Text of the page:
Reconciling local identities and global aspirations through language use in the Moroccan women’s press
Marley Dawn (University of Surrey) [BIO]
Morocco, like many other postcolonial countries, is proud of its ‘traditional’ society, yet longs to be part of a global ‘modern’ society. Moroccan women are under particular pressure to perform their traditional role as wife and mother, whilst aspiring towards a more ‘modern’ model of femininity. These conflicting desires are often expressed in terms of language use, where French is perceived as the language of modernity and globalisation, whilst Arabic, in its various forms, represents tradition and ‘authenticity’.
In this paper I propose to use the French language women’s press to show how language use can reflect and reconcile the often contradictory identities and aspirations of Moroccan women today. I will begin with a brief overview of the role and status of the French language in Morocco today, focusing on its role as the language of access to modern global culture, and its widespread use in the media. I will then focus on the feminine press in Morocco, which has experienced rapid growth since its birth (or re-birth) in the mid-1990s. The popularity of this sector of the press is indicative of the widespread desire for a ‘local’ and ‘authentic’ cultural product (rather than a French or other imported product), whilst the use of French, together with other features, suggests that these magazines appeal strongly to the desire for a more ‘global’ identity.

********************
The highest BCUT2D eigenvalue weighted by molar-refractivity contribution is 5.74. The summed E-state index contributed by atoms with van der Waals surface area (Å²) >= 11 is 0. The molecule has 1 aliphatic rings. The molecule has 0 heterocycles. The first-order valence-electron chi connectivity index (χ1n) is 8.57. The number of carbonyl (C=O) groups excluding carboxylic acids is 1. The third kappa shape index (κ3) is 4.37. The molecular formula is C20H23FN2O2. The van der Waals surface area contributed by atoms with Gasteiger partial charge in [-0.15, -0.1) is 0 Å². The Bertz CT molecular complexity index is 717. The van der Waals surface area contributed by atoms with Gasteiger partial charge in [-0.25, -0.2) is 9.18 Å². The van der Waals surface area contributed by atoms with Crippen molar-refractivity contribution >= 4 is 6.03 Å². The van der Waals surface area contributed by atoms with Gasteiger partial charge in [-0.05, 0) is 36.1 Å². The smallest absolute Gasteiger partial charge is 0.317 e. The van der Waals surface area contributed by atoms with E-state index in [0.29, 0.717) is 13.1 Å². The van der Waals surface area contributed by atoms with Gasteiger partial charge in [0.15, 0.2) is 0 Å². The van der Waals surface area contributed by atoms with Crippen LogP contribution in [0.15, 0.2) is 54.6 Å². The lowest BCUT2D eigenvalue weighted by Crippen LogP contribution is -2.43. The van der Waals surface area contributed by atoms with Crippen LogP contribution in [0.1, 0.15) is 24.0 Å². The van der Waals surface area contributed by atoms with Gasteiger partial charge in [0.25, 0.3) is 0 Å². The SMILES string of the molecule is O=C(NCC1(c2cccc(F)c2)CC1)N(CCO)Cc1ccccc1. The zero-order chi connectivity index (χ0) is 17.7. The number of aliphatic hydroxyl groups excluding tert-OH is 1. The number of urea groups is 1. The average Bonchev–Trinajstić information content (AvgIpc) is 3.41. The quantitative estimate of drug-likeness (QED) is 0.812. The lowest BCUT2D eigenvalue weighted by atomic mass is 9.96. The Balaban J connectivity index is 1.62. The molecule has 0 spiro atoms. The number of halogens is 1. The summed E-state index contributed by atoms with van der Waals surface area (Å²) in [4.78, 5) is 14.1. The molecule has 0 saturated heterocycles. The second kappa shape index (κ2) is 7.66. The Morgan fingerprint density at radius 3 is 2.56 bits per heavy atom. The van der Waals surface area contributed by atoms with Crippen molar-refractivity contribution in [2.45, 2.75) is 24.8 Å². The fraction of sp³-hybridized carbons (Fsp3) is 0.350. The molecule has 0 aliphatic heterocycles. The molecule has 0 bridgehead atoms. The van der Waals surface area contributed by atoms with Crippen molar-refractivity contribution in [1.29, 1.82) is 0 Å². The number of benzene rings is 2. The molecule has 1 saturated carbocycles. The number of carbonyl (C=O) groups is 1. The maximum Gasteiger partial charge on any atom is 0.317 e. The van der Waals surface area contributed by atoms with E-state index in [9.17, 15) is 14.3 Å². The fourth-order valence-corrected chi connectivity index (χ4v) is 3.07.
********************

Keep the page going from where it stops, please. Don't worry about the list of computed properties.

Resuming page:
I will then analyse language use in the magazines, drawing on a corpus of the two most popular magazines over the last three years, and a ‘snapshot’ of the whole sector from one month in 2007. I aim to demonstrate that the use of French, and increasing use of English, appeals to an aspiration to a ‘modern’ lifestyle, whilst frequent code-switching into Moroccan Dialectal Arabic (and less frequently into MSA) reflects the attachment to tradition and expresses pride in Moroccan identity. This analysis suggests that there is room for both ‘global’ and ‘local’ languages and suggests that in sociolinguistic terms the two can be reconciled.